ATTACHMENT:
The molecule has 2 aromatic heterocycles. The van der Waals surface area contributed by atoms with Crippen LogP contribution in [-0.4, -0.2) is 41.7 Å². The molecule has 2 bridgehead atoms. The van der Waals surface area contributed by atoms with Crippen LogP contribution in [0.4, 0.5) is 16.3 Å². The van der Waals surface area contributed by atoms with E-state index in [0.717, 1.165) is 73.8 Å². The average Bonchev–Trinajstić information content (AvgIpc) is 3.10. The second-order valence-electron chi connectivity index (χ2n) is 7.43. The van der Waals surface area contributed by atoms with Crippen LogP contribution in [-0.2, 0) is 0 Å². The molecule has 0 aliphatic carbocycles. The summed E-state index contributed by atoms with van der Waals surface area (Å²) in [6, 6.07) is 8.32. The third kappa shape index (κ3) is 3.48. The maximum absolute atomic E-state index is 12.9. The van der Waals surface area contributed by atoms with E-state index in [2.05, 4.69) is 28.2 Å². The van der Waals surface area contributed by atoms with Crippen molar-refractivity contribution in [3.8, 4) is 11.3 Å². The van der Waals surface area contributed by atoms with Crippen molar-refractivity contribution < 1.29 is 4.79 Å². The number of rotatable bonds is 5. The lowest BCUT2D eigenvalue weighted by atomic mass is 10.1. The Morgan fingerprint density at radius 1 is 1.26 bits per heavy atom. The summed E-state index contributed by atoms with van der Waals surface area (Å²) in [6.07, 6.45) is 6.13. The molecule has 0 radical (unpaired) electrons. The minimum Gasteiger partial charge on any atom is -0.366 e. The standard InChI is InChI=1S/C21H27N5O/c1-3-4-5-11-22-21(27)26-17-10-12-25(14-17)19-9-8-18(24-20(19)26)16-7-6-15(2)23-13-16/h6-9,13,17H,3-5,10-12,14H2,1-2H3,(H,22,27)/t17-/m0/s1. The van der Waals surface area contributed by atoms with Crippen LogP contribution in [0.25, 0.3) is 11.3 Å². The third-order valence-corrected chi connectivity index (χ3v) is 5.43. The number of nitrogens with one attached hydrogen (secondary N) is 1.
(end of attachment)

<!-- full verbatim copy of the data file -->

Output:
The molecule has 2 aromatic heterocycles. The van der Waals surface area contributed by atoms with Crippen LogP contribution in [-0.4, -0.2) is 41.7 Å². The molecule has 2 bridgehead atoms. The van der Waals surface area contributed by atoms with Crippen LogP contribution in [0.4, 0.5) is 16.3 Å². The van der Waals surface area contributed by atoms with E-state index in [0.717, 1.165) is 73.8 Å². The average Bonchev–Trinajstić information content (AvgIpc) is 3.10. The second-order valence-electron chi connectivity index (χ2n) is 7.43. The van der Waals surface area contributed by atoms with Crippen LogP contribution in [-0.2, 0) is 0 Å². The molecule has 0 aliphatic carbocycles. The summed E-state index contributed by atoms with van der Waals surface area (Å²) in [6, 6.07) is 8.32. The third kappa shape index (κ3) is 3.48. The maximum absolute atomic E-state index is 12.9. The van der Waals surface area contributed by atoms with E-state index in [2.05, 4.69) is 28.2 Å². The van der Waals surface area contributed by atoms with Crippen molar-refractivity contribution in [3.8, 4) is 11.3 Å². The van der Waals surface area contributed by atoms with Crippen molar-refractivity contribution < 1.29 is 4.79 Å². The number of rotatable bonds is 5. The lowest BCUT2D eigenvalue weighted by atomic mass is 10.1. The Morgan fingerprint density at radius 1 is 1.26 bits per heavy atom. The summed E-state index contributed by atoms with van der Waals surface area (Å²) in [6.07, 6.45) is 6.13. The molecule has 0 radical (unpaired) electrons. The minimum Gasteiger partial charge on any atom is -0.366 e. The standard InChI is InChI=1S/C21H27N5O/c1-3-4-5-11-22-21(27)26-17-10-12-25(14-17)19-9-8-18(24-20(19)26)16-7-6-15(2)23-13-16/h6-9,13,17H,3-5,10-12,14H2,1-2H3,(H,22,27)/t17-/m0/s1. The van der Waals surface area contributed by atoms with Crippen LogP contribution in [0.25, 0.3) is 11.3 Å². The third-order valence-corrected chi connectivity index (χ3v) is 5.43. The number of nitrogens with one attached hydrogen (secondary N) is 1.